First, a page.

Paramedics assist a wounded victim in Brussels, March 22, 2016. Dursun Aydemir/Anadolu Agency/Getty Images

Sirens blared as an ambulance sped down the street. A team of first responders hoisted what resembled a body from one stretcher to another. A woman held a cell phone to her ear with a bloodied hand.

The string of terrorist attacks Tuesday morning in Brussels that killed at least 31 people and injured more than 200 others was the latest large-scale crisis to test first responders. Training for mass disasters has long been part of the emergency medical curriculum, but paramedics and emergency medical technicians say responding to terrorist attacks poses unique challenges that can evolve with each new event.

“I was taught a long time ago that as we train and put our response plan together, we’re reacting to previous types of events,” said Greg Santa Maria, who has worked in emergency medicine since 1988 and was running the paramedic program at St. Vincent’s Hospital in New York City on Sept. 11, 2001. “Terrorist groups are consistently coming up with new ways to do things. We have to think outside the box on a regular basis,” added Santa Maria, who is now the enterprise manager of public safety at Sanford Health in Sioux Falls, South Dakota.

One tactic seen frequently in recent terrorist attacks, including in Brussels on Tuesday, is that of multiple attacks in different locations. Coordinated attacks in Paris in November were launched across six locations over the course of roughly half an hour, for instance. Some have suggested that those attacks were modeled on attacks in Mumbai in 2008 that stretched over some dozen locations. That model has changed the way law enforcement and medical first responders alike handle the situation.

After one attack, “we have to be aware that there’s a high probability that there’ll be another event,” Santa Maria said.

Brussels metro
First responders like EMTs and paramedics cannot always quickly reach people who are injured. Above, passengers leave the metro after a blast in Brussels, March 22, 2016. Reuters/Evan Lamos/EurActiv

As a result, emergency medical technicians and paramedics have to be more conscientious about their own safety, because they don’t help anyone by becoming another casualty. But they’re also under pressure to act quickly — to take care of people, to save lives — especially in attacks in crowded areas targeting masses of people.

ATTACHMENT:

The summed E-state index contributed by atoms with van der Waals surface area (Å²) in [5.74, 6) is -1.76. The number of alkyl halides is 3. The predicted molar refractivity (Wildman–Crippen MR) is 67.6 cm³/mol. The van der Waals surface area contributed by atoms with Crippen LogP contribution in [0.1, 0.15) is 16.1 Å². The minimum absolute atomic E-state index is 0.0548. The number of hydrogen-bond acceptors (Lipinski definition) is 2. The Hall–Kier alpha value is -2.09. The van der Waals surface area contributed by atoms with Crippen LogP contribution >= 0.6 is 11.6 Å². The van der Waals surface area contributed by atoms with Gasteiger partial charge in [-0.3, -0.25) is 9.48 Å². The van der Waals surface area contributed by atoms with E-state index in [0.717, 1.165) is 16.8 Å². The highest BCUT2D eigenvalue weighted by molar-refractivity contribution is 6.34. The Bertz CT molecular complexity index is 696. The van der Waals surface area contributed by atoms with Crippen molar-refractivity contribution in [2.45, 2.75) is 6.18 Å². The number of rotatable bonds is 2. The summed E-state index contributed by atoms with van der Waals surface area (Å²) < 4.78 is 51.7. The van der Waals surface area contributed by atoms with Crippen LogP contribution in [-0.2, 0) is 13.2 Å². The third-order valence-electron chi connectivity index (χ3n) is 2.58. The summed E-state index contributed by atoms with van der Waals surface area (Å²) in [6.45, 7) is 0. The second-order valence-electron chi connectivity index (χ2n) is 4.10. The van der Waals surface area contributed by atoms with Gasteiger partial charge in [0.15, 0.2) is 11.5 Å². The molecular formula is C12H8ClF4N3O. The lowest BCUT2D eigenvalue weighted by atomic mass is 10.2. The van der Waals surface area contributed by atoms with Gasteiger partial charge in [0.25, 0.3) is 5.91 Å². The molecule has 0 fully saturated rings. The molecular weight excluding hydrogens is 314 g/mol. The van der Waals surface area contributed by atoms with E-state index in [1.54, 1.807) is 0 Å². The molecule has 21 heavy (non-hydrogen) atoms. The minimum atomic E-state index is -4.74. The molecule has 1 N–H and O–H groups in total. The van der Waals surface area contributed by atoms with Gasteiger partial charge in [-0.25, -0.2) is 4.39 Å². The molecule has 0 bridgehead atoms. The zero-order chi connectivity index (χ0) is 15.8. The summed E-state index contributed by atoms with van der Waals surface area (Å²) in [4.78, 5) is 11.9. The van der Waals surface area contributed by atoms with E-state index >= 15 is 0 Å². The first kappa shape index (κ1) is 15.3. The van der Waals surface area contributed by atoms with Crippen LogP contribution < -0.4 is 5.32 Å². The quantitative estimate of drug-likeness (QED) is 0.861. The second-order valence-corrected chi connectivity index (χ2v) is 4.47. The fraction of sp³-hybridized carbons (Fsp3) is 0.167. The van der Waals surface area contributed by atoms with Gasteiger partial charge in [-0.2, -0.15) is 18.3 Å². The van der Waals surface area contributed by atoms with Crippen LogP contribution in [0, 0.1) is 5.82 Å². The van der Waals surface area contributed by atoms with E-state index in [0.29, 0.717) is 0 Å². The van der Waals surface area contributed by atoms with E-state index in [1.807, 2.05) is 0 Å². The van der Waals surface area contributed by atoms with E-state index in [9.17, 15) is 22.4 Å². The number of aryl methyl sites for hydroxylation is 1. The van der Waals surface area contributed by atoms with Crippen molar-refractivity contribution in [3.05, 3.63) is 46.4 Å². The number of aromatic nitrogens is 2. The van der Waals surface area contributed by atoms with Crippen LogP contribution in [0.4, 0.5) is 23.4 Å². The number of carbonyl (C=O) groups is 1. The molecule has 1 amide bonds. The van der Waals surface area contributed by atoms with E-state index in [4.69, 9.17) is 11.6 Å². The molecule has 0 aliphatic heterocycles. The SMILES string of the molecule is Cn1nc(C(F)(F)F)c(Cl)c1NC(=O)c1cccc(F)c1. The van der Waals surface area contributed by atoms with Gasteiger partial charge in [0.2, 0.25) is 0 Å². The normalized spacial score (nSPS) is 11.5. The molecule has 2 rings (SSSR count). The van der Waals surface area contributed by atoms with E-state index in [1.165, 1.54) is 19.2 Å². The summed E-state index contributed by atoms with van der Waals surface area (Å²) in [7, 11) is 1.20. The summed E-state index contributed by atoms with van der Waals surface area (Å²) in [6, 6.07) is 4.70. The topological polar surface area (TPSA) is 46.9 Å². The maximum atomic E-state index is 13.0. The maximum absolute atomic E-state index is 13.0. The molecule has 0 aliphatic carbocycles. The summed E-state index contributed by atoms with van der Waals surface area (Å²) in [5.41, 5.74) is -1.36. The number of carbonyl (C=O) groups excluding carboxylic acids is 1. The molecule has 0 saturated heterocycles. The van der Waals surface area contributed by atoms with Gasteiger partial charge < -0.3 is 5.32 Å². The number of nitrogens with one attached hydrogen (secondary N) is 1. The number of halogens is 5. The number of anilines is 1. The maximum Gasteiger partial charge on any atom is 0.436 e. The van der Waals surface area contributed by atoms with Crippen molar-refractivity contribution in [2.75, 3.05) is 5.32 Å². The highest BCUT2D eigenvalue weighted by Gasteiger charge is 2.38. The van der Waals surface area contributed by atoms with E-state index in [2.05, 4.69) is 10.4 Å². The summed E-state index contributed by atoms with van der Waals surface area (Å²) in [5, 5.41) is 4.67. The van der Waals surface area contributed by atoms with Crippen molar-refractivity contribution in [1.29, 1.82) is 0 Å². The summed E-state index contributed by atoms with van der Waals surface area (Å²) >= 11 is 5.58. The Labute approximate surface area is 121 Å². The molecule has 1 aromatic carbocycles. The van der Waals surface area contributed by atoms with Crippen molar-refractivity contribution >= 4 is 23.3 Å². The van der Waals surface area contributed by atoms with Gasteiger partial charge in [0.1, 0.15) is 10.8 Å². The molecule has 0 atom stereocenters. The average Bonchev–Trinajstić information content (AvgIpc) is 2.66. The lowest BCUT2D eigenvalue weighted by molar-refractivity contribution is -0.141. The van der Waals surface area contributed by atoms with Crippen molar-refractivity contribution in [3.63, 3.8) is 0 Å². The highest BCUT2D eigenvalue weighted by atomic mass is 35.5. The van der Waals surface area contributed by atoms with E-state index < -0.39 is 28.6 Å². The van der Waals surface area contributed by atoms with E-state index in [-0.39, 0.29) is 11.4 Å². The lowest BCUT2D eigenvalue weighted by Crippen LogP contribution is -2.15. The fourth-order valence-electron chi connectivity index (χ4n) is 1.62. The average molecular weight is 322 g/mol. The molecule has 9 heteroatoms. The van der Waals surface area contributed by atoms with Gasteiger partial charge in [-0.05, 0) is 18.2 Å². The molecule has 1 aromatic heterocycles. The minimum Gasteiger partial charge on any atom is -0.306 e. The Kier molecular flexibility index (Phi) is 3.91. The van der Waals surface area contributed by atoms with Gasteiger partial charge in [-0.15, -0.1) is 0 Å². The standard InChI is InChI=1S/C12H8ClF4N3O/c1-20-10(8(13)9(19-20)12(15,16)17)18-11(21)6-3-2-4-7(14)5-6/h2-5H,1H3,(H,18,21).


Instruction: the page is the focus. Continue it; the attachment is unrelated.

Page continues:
Dia Gainor, the executive director of the National Association of State Emergency Medical Services, who has worked in the field for nearly 35 years, said the risk to first responders has dramatically changed emergency medical practices and training, at least in the United States. In fact, it has given rise, particularly over the last decade, to specialty fields, like tactical emergency medical services, which focuses on how to provide medical care during an active threat.

“The clinical care is not different. It’s the logistics of how to handle the scene that changes dramatically,” Gainor said. “It’s not just Grandma at her house.” Instead of rushing to the scene, finding victims and stopping bleeding or splinting limbs, EMTs and paramedics now have to coordinate with police and law enforcement teams. They may have to don protective gear, almost as if they are in combat, Gainor added.

Terrorist attacks don’t change the logistics merely for trained medical providers, of course. Civilians, bystanders, survivors — they become unwitting caregivers, because they too can save lives if they act quickly, especially if an attack occurs somewhere police and emergency medics cannot reach right away, like an underground metro station, several emergency medicine experts pointed out.

Civilians become first responders in terrorist attacks
A private security guard helps a wounded woman outside the Maelbeek metro station in Brussels after a blast at the station, March 22, 2016. Michael Villa/AFP/Getty Images

“The real first responders are the people at the event,” said Georges Benjamin, the executive director of the nonprofit American Public Health Association. Even an act as seemingly basic as stopping a bleeding wound can save a life, he pointed out.

This fact has not been lost on the medical community and authorities at large. In October, the U.S. Department of Homeland Security rolled out its “Stop the Bleed” campaign. “No matter how rapid the arrival of professional emergency responders, bystanders will always be first on the scene,” says the campaign’s website, which lays out three steps — compress, place a tourniquet and compress again — for stopping bleeding. “Research has shown that bystanders, with little or no medical training, can become heroic lifesavers,” the White House said in announcing the initiative.

Cities around the world are on heightened alert after the Brussels attack, but there’s no telling when or where another attack could be, or what it could like. For EMTs, paramedics and others, this means dealing with events as well as they can, given their training and experience.

“It’s a continuous learning process,” Benjamin said.